Frye, who holds black belts in several different arts, says they’ve chosen to focus on karate because of the potential to teach it in a contactless format.

“Other arts—judo, aikido, jiu jitsu—they all involve somebody grabbing and somebody twisting or throwing, which we can’t have under the current COVID restrictions,” Frye said. “So karate seems to be, of all the arts I’ve trained in, the easiest one that we can teach without actually touching. We can teach you the blocks and the strikes and the kicks and then put them together in combinations, and we can do that as a group without actually having the physical contact prohibited by COVID.”

While some other martial arts schools focus on churning out accolades to students, Frye says his main focus is on mental focus, discipline and Japanese culture.

“We’re not a belt factory—we don’t guarantee your child will have a black belt in six months … they’re going to earn it,” he said. “We do offer the different color belts, but it’s based on ability, not based on how long you’ve been with the program. What you don’t get is a long contract; what you do get is rain or shine karate, or deer running across the field sometimes; that’s pretty cool too.”

With a current group of regulars spanning ages 6 to 15, Greene Dragon Dojo is open to kids of all ages. Frye says he would be open to adding an adult class if enough people were interested.

“We teach aspects of Japanese culture with readings or basic language,” he said. “Some of my kids are greeting each other in Japanese now, or simple things like saying good morning or the names of the techniques. Besides the martial arts aspect, there’s also increasing your focus, increasing your self-control as well as … Japanese culture and language awareness.”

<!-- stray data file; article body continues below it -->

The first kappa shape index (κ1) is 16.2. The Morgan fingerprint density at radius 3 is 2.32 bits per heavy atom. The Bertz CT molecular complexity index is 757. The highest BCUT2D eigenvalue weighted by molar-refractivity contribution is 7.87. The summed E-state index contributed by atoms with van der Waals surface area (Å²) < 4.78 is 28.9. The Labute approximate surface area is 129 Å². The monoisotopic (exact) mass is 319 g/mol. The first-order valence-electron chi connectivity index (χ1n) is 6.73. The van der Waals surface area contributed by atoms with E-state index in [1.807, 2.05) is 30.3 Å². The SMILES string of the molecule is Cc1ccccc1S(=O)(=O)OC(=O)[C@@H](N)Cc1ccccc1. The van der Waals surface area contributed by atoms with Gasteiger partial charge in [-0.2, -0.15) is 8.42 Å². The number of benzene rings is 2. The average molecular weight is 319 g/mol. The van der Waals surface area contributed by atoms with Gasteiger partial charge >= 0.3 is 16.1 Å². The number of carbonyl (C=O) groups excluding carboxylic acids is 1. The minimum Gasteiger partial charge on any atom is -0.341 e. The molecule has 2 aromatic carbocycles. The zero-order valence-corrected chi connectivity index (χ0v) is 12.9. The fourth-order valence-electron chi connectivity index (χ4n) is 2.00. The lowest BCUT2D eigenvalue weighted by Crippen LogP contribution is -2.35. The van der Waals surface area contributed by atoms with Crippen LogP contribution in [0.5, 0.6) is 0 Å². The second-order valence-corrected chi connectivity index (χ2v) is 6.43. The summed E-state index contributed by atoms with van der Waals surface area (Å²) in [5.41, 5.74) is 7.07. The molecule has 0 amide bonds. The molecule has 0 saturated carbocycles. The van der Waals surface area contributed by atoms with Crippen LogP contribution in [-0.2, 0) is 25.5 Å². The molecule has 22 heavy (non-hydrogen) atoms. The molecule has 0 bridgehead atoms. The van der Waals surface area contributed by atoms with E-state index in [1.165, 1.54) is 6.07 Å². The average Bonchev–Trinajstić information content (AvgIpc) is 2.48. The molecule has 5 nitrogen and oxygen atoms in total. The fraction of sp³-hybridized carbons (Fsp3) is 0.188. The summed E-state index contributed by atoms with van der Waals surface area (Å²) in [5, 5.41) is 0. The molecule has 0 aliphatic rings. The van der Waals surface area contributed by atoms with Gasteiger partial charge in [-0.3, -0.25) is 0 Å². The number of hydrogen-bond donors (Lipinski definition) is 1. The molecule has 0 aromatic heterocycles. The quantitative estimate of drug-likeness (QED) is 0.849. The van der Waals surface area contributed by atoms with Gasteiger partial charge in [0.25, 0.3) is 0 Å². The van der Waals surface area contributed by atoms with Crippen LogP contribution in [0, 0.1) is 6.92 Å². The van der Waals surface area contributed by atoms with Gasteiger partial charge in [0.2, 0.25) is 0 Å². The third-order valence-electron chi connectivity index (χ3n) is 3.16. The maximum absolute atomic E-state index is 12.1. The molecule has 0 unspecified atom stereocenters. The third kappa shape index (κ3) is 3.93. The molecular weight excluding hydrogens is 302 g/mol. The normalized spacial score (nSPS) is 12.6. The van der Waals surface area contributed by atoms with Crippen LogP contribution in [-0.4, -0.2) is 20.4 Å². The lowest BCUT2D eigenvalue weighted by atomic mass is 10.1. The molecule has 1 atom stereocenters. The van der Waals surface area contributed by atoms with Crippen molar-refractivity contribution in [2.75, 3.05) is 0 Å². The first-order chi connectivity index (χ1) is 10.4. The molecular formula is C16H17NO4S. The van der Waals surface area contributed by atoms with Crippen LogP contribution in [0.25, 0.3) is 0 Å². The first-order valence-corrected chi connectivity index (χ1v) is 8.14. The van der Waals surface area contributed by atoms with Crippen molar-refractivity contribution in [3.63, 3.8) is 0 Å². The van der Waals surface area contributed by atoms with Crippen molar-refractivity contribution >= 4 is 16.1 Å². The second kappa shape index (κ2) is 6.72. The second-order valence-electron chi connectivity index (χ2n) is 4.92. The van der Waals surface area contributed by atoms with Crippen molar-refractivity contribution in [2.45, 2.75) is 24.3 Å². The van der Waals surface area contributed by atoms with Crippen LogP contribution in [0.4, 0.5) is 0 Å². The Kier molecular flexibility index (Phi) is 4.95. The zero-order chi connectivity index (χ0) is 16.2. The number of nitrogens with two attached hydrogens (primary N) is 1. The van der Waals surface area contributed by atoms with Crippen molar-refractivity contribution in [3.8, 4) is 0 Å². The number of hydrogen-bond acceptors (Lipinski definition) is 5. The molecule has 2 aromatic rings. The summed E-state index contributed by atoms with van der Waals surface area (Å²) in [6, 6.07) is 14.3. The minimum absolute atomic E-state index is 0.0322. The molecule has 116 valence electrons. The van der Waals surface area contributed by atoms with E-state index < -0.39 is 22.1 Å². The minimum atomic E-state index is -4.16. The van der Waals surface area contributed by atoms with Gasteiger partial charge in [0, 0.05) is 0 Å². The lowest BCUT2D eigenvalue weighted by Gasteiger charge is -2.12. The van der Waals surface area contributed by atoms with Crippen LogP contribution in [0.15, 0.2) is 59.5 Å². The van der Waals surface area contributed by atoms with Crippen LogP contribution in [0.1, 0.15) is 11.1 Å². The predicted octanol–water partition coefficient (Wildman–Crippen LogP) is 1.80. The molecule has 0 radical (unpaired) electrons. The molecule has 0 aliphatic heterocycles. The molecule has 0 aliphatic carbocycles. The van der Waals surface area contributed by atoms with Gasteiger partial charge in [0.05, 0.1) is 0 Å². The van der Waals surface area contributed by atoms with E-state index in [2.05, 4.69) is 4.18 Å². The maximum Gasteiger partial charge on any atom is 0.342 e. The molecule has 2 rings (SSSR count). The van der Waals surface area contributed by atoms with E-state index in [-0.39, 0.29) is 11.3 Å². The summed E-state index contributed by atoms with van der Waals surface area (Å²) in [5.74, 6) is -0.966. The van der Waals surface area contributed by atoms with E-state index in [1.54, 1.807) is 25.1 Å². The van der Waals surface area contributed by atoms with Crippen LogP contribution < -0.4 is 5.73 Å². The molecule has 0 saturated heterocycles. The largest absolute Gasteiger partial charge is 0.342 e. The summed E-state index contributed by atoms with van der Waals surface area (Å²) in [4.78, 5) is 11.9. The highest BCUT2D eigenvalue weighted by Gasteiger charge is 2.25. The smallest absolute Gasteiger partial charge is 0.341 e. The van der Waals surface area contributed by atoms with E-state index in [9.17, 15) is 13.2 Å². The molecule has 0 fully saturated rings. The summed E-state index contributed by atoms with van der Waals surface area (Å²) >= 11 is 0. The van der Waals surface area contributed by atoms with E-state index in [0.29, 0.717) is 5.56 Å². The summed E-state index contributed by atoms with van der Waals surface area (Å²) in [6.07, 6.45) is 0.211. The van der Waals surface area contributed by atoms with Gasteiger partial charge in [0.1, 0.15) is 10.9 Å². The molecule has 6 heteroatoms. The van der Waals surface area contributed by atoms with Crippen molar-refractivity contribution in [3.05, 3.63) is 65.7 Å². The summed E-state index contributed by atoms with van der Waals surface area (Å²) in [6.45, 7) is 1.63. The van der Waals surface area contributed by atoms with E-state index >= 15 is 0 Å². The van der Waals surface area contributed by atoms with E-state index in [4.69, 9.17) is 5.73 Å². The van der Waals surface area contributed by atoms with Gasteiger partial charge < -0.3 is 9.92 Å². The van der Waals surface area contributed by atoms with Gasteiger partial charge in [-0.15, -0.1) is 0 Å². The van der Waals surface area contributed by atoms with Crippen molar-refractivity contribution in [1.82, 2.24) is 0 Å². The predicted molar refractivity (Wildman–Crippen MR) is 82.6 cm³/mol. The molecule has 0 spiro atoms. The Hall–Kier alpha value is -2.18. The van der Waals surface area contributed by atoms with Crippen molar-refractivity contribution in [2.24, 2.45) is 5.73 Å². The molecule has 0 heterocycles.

New students are welcome to arrange a time to watch a class if they are not yet sure about signing up. Dress code is anything comfortable such as sweat pants and a T-shirt, though they do have plain white uniforms (gi) available for sale.

“Maren looks forward to it and she loves her uniform,” said Kaiser, who added that her daughter begs to go to Karate in the Park even when the weather is chilly or raining. “The kids have a lot of fun; they’re all making new friends. There are different age categories but they all are getting along very well together and all seem to be really enjoying it. He’s been teaching them some Japanese, so it’s not just the martial arts aspect—he’s giving them a little bit of the culture, too.”

The Karate in the Park program is not limited to Greene County residents but does require a release form through the Parks and Recreation office. Cost is $15 for three months and classes take place every Saturday from 10 a.m. to 1 p.m. depending on the number of attendees. For more information about the winter location or to register, contact or call Frye at (757) 424-0808. More information about the instructor’s background and frequently asked questions about the dojo can be found on

Once the current health crisis subsides, Frye hopes to once again take up plans for an aikido program at the middle and high schools in addition to continuing to volunteer his weekend time for Karate in the Park.